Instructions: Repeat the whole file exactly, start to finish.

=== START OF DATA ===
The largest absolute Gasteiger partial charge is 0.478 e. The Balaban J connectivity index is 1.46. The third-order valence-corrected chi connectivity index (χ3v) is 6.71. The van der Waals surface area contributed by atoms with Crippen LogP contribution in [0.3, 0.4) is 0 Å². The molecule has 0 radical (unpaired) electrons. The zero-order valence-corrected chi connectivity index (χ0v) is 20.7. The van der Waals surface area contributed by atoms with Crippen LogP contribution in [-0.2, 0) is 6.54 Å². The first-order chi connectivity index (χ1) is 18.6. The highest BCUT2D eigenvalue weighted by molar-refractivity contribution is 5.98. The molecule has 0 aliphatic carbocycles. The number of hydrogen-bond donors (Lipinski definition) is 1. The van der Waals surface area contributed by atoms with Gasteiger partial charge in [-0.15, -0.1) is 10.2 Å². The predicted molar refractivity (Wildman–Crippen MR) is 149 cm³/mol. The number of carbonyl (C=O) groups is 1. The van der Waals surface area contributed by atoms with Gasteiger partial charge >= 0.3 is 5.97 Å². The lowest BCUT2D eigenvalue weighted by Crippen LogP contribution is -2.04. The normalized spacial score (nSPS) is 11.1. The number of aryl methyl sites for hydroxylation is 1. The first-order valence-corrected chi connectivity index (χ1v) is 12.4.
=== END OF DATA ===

The largest absolute Gasteiger partial charge is 0.478 e. The Balaban J connectivity index is 1.46. The third-order valence-corrected chi connectivity index (χ3v) is 6.71. The van der Waals surface area contributed by atoms with Crippen LogP contribution in [0.3, 0.4) is 0 Å². The molecule has 0 radical (unpaired) electrons. The zero-order valence-corrected chi connectivity index (χ0v) is 20.7. The van der Waals surface area contributed by atoms with Crippen LogP contribution in [-0.2, 0) is 6.54 Å². The first-order chi connectivity index (χ1) is 18.6. The highest BCUT2D eigenvalue weighted by molar-refractivity contribution is 5.98. The molecule has 0 aliphatic carbocycles. The number of hydrogen-bond donors (Lipinski definition) is 1. The van der Waals surface area contributed by atoms with Gasteiger partial charge in [-0.15, -0.1) is 10.2 Å². The predicted molar refractivity (Wildman–Crippen MR) is 149 cm³/mol. The number of carbonyl (C=O) groups is 1. The van der Waals surface area contributed by atoms with Gasteiger partial charge >= 0.3 is 5.97 Å². The lowest BCUT2D eigenvalue weighted by Crippen LogP contribution is -2.04. The normalized spacial score (nSPS) is 11.1. The number of aryl methyl sites for hydroxylation is 1. The first-order valence-corrected chi connectivity index (χ1v) is 12.4.